A Feminist Approach
to Family Therapy
RACHEL T. HARE-MUSTIN
One might well ask what family therapy has to do with feminist therapy. Have not the family and the institutions that support it been the primary cause of maintaining women in their stereotype sex roles? As feminists can readily point out, "The family has been the principal arena for the exploitation of women, and however deeply rooted in social structure that exploitation may be, it is through family structure that it makes its daily presence felt" (Chase 1977, p. 19). Chase's question, "What does feminism demand of therapy?" (1977, p. 3) is the question I would like to examine in the form "What does feminism demand of family therapy?"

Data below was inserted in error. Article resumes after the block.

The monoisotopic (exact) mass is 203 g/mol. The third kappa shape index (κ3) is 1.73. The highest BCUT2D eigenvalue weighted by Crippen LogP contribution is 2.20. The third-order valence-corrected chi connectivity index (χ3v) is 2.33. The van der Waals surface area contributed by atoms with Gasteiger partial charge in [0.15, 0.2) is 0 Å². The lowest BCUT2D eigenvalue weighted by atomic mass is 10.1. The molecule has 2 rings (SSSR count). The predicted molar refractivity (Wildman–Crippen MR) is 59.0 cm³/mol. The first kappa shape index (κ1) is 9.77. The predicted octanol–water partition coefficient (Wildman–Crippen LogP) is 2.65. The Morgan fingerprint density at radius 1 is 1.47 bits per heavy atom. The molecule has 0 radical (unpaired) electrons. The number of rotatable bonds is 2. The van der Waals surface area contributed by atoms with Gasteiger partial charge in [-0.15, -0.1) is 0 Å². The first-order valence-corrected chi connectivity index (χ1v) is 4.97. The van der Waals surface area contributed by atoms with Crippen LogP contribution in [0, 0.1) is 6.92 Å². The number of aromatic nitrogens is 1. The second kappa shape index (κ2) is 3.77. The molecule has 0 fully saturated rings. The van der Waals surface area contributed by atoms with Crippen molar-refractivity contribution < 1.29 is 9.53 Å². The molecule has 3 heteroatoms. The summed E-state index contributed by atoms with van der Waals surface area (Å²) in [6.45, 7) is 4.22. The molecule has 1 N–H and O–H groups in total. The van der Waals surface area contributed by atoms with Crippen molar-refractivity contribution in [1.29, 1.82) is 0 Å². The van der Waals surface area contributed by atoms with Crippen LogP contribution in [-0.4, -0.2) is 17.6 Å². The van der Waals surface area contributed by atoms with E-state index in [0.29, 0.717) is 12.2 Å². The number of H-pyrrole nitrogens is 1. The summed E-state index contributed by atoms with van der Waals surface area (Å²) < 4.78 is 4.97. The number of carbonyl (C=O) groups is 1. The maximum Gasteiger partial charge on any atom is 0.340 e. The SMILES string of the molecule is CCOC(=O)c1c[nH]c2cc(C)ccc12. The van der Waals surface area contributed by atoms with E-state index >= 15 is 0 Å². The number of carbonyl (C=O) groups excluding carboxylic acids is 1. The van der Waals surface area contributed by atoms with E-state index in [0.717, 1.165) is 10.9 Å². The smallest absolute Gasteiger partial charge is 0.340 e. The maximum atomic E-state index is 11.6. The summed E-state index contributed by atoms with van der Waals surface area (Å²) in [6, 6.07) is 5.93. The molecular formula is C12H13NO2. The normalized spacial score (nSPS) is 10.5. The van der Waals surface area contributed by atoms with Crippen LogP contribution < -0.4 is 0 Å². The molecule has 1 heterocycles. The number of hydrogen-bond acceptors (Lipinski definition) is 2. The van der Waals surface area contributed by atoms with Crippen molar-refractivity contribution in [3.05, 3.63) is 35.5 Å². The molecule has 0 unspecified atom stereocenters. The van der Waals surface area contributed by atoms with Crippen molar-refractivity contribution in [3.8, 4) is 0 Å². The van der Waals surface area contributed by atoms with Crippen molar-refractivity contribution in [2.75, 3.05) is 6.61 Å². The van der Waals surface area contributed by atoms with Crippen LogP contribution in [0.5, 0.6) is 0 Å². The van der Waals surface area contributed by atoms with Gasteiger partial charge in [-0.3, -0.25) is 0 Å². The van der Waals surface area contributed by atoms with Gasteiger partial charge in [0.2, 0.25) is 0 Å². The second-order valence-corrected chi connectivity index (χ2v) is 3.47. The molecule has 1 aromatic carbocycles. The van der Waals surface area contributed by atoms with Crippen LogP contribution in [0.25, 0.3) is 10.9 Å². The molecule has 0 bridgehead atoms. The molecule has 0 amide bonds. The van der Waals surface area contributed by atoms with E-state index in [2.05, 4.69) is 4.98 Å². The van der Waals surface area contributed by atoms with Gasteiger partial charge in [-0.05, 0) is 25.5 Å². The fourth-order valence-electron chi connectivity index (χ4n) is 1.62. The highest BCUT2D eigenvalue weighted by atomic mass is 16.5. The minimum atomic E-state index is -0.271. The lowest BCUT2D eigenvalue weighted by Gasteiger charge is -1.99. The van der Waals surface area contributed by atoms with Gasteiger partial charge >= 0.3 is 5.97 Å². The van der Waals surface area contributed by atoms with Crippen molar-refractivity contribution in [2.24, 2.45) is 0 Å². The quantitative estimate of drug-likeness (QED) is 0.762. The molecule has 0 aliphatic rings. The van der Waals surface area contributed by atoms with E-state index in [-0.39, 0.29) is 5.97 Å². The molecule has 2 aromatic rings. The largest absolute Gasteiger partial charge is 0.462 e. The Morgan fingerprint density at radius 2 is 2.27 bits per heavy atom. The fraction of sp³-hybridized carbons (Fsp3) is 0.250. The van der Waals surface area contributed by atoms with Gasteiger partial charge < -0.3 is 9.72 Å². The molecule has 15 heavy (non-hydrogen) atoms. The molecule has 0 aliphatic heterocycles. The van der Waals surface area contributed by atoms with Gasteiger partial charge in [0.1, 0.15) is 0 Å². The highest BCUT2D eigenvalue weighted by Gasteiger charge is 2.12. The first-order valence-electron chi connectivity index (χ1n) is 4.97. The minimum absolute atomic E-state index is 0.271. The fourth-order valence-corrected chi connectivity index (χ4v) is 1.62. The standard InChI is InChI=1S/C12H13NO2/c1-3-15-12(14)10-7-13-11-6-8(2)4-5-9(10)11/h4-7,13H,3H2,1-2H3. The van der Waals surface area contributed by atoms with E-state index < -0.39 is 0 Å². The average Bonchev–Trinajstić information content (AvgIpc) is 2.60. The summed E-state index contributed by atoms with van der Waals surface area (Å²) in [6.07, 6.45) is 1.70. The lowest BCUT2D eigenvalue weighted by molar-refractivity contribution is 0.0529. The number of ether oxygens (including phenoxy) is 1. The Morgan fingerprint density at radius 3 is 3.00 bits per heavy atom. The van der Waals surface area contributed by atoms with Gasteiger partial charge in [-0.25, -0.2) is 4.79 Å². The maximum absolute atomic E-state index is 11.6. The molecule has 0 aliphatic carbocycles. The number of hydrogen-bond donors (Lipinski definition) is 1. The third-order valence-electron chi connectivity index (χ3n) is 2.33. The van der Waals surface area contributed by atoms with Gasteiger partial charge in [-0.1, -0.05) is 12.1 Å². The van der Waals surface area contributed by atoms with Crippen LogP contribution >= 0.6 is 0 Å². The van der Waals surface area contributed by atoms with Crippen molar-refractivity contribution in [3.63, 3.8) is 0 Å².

In discussing family therapy from a feminist point of view, I will first briefly consider the principles of feminist therapy and review the structure of the family as we know it today. I will then discuss how family therapy has evolved. Some of the ways in which family therapy differs from the feminist approach will be examined. Finally, I will present in greater detail the ways feminist values can be translated into techniques for working with families.